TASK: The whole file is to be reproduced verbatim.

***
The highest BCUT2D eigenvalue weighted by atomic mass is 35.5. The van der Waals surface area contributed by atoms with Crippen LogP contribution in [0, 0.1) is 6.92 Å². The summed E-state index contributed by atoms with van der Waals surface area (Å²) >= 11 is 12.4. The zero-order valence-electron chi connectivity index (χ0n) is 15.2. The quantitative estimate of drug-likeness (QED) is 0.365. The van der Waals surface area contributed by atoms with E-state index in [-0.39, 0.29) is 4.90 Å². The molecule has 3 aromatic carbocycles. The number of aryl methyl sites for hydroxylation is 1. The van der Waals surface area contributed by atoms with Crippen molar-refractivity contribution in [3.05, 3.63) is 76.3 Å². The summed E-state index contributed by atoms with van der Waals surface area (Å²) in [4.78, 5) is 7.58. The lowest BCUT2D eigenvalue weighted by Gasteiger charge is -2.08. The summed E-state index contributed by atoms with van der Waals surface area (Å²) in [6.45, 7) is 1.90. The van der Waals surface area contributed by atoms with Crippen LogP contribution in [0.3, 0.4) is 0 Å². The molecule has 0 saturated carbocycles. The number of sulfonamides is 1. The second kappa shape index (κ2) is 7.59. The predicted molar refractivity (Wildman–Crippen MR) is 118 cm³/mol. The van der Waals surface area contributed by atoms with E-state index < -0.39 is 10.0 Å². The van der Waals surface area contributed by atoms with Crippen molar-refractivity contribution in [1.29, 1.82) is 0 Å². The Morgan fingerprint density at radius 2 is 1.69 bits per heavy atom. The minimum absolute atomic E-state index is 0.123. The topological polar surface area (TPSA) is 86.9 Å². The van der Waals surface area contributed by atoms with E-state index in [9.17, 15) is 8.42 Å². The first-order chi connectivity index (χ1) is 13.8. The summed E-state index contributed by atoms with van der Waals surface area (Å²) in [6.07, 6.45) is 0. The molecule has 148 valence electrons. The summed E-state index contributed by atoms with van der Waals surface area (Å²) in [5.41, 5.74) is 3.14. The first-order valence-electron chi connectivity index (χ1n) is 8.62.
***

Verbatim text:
The highest BCUT2D eigenvalue weighted by atomic mass is 35.5. The van der Waals surface area contributed by atoms with Crippen LogP contribution in [0, 0.1) is 6.92 Å². The summed E-state index contributed by atoms with van der Waals surface area (Å²) >= 11 is 12.4. The zero-order valence-electron chi connectivity index (χ0n) is 15.2. The quantitative estimate of drug-likeness (QED) is 0.365. The van der Waals surface area contributed by atoms with E-state index in [-0.39, 0.29) is 4.90 Å². The molecule has 3 aromatic carbocycles. The number of aryl methyl sites for hydroxylation is 1. The van der Waals surface area contributed by atoms with Crippen molar-refractivity contribution in [3.05, 3.63) is 76.3 Å². The summed E-state index contributed by atoms with van der Waals surface area (Å²) in [4.78, 5) is 7.58. The lowest BCUT2D eigenvalue weighted by Gasteiger charge is -2.08. The summed E-state index contributed by atoms with van der Waals surface area (Å²) in [6.45, 7) is 1.90. The van der Waals surface area contributed by atoms with Crippen LogP contribution in [0.3, 0.4) is 0 Å². The molecule has 0 saturated carbocycles. The number of sulfonamides is 1. The second kappa shape index (κ2) is 7.59. The predicted molar refractivity (Wildman–Crippen MR) is 118 cm³/mol. The van der Waals surface area contributed by atoms with E-state index < -0.39 is 10.0 Å². The van der Waals surface area contributed by atoms with Crippen molar-refractivity contribution in [1.29, 1.82) is 0 Å². The Morgan fingerprint density at radius 2 is 1.69 bits per heavy atom. The minimum absolute atomic E-state index is 0.123. The topological polar surface area (TPSA) is 86.9 Å². The van der Waals surface area contributed by atoms with E-state index in [9.17, 15) is 8.42 Å². The first-order chi connectivity index (χ1) is 13.8. The summed E-state index contributed by atoms with van der Waals surface area (Å²) in [6.07, 6.45) is 0. The molecule has 148 valence electrons. The summed E-state index contributed by atoms with van der Waals surface area (Å²) in [5.41, 5.74) is 3.14. The first-order valence-electron chi connectivity index (χ1n) is 8.62.